Everywhere I have gone in recent days it seems that all around me everything has been under some form of construction. Some of it has been new construction, others more a renovation. But regardless, the work being done has complicated my life by requiring detours, new routes, and in some cases a reversal of course. Needless to say, my level of exasperation has at times threatened to register off the charts.
Consequently, I have rediscovered the process of “centering prayer,” which is a form of prayer designed to focus one’s thoughts and energies on God’s abiding presence. In other words, if I can sense God’s nearness in what seems to me to be utter chaos, I then find that whatever changes my circumstances demand become more adventure than interruption.
I’ve also learned other lessons in this act of discipline. I’ve learned that in every situation what seems to me to be chaos in fact holds purpose and possibility. For example, the new construction with which I must contend reflects progress and development, and the ability of the company or institution to expand its mission to the community. And in the category of renovation I’ve come to appreciate how the refurbishment reflects appreciation for that which is being addressed and a desire to be good stewards of the public trust. Maybe all of this reflection seems a stretch to you, but it has been working for me, at least enough to keep me balanced.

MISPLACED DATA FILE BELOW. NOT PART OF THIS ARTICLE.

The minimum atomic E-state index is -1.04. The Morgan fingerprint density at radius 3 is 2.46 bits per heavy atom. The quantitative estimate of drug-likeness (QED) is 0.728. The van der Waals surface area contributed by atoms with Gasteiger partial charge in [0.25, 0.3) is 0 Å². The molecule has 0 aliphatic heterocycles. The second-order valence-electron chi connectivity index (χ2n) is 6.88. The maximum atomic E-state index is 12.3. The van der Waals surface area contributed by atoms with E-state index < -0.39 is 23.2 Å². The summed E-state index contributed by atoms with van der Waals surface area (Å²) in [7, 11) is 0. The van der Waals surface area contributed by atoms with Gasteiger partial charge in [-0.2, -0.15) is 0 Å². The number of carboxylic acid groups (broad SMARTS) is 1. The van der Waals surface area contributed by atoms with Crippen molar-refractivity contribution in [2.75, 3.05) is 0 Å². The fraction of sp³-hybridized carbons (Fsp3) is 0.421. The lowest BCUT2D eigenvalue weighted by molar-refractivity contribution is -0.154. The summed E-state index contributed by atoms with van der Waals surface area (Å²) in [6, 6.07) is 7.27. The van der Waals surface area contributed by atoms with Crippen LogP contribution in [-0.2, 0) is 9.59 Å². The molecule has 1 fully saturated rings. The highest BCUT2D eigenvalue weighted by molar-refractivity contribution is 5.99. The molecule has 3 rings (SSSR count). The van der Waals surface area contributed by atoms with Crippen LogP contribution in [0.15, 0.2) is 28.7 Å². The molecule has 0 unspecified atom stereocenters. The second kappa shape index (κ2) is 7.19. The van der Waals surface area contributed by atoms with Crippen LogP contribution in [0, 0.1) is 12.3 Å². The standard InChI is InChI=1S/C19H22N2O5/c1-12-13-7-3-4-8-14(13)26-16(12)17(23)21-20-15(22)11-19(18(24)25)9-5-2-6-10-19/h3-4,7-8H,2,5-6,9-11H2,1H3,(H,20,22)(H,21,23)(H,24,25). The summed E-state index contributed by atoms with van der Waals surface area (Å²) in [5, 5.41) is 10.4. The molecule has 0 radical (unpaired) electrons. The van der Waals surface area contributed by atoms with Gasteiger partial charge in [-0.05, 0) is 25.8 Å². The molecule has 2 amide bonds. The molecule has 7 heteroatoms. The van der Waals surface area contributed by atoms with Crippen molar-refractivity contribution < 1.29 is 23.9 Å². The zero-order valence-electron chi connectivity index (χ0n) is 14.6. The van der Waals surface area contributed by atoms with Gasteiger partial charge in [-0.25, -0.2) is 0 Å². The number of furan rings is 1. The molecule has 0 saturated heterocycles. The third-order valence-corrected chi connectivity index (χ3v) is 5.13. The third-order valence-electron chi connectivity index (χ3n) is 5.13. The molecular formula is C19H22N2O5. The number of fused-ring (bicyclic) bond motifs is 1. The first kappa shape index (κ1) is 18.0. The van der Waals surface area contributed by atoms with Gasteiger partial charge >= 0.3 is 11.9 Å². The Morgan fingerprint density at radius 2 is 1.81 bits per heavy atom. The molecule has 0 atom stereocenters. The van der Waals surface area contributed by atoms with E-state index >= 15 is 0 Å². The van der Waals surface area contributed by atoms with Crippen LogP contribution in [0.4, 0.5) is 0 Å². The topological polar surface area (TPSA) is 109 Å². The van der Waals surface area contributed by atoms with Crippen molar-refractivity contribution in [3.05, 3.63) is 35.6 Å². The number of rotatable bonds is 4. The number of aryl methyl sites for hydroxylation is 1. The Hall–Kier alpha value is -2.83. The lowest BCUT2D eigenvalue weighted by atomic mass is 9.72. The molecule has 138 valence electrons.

There’s one other lesson I’ve learned in all of these recalculations, a lesson that applies to my own faith journey. Nothing in life is static. Everything either declines until someone works to refurbish it so that it retains its value or replaces it so that it develops more value than it had before. I have often seen that principle at work in my faith journey. I’m either growing in the grace of our Lord and Savior Jesus Christ or I’m “backsliding,” as Baptists are wont to describe it. The backsliding part doesn’t take much effort. But the growth part requires our constant attention and, more importantly, our openness to divine grace.
So, as you begin to think about the state of your life and your faith in this New Year, I invite you to join me in considering what needs to be “under construction” in you. Whether it is something that requires a tweak or some fine tuning, or something that requires a significant rebuild, know that grace is sufficient for your every need and faith can keep you moving with peace and joy along the straight and narrow paths to which God calls us all in Jesus Christ.
“So then, just as you received Christ Jesus as Lord, continue to live in him, rooted and built up in him, strengthened in the faith as you were taught, and overflowing with thankfulness” (Colossians 2:6-7).